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PF-1 Tacoma

In mid 1943, the first 303-foot, Tacoma class patrol frigate, or PF, joined the fleet. These ships were originally classified as Gunboats [PG] until the PF classification was establish in 1945. All but two of them were manned by Coast Guard crews. They were not Coast Guard Cutters in the true sense of the meaning but U.S. Navy ships manned by Coast Guard crews. The frigates were mass-produced escort vessels that were designed during a time when, in the Atlantic, U-boats were sinking freighters, tankers, and warships faster than the Allies could replace them. The Coast Guard, under an agreement with the Navy, manned a total of 75 of these warships. They began entering service in late 1943, a time that saw the U-boat threat abate and the frigates were therefore assigned to other duties, including service throughout the Pacific Theater.

Tacoma class ships bore some resemblance to USN destroyer escorts in size and layout, but were considered inferior due to their structural weakness and larger turning radius. They were also hot below decks, but the design compromises giving rise to these shortcomings enabled mercantile yards such as Kaiser Richmond to turn out large numbers of escorts.

Tacoma Class frigates, based on the British-designed River class, were ocean escorts built in US Maritime Commission yards. These yards built ships to merchant rather than military standards. The first two units, acquired from the British, were sisters of the Canadian-built River class which became the 1st American frigates. The River design was adapted to US mass production techniques and equipped with triple expansion steam engines. The resulting Tacoma class could be distinguished from British River class vessels by the prominent pole foremast (River class frigates had a tripod foremast) and heavier gun armament.

The apparently insatiable demand for anti-submarine vessels in 1942 led the Navy to utilize merchant shipyards for their construction. These yards were not thought capable of building ships such as DEs to naval standards, so the British River-class frigate design, similar to the DEs, was modified for American construction techniques. Shipyards in California and on the Great Lakes received contracts for 69 of these ships in 1942; ultimately, 96 were built, 21 of which were transferred to the Royal Navy. They were laid down as gunboats (PG) and later redesignated frigates (PF) - the frequently used term patrol frigate is erroneous, based on the mistaken assumption that each letter in the designation must stand for a word.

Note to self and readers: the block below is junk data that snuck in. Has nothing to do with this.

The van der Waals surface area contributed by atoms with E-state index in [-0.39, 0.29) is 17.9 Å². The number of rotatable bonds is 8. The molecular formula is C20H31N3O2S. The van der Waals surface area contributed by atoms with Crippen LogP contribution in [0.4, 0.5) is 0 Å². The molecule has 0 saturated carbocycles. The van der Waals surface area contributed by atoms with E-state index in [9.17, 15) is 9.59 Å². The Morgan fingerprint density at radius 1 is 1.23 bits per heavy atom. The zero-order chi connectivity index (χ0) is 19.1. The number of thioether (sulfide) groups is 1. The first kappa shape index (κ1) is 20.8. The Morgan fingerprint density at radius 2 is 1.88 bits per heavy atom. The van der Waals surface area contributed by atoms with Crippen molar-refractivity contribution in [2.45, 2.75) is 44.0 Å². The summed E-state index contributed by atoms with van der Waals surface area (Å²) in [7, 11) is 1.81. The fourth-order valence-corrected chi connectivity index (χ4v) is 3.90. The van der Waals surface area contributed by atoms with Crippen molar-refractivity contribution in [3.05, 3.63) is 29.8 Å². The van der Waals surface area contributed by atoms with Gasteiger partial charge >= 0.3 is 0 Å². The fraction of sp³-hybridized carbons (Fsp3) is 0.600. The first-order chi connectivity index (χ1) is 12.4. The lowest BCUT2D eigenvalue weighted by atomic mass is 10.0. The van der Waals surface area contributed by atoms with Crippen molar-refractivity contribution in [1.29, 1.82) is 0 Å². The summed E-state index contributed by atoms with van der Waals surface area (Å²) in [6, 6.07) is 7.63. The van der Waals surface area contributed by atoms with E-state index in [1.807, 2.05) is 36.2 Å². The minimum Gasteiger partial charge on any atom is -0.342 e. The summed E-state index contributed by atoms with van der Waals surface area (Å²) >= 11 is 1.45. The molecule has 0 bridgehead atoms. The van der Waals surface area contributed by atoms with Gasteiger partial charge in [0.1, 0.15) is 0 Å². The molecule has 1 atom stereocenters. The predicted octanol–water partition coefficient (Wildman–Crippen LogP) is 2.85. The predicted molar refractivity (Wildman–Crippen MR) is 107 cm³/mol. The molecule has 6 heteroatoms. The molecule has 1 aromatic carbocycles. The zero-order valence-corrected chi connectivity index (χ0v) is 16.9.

Actually, PF simply indicated that frigates were vessels of the patrol type, as opposed to the DEs, which, built to naval standards and most carrying torpedo tubes, were destroyer type ships. The frigate program was plagued by delays; only 12 had been completed before the end of 1943, by which time more than 200 DEs were in commission and the Allies were winning the Battle of the Atlantic. Thus, the Coast Guard was made responsible for manning 75 of the no longer essential frigates. Only two Canadian-built River-class vessels had Navy crews. After the frigates were completed, their entry into service was often delayed by alignment problems with their triple-expansion reciprocating engines. Some had their main engines rebuilt after failing trials or during post-shakedown availability.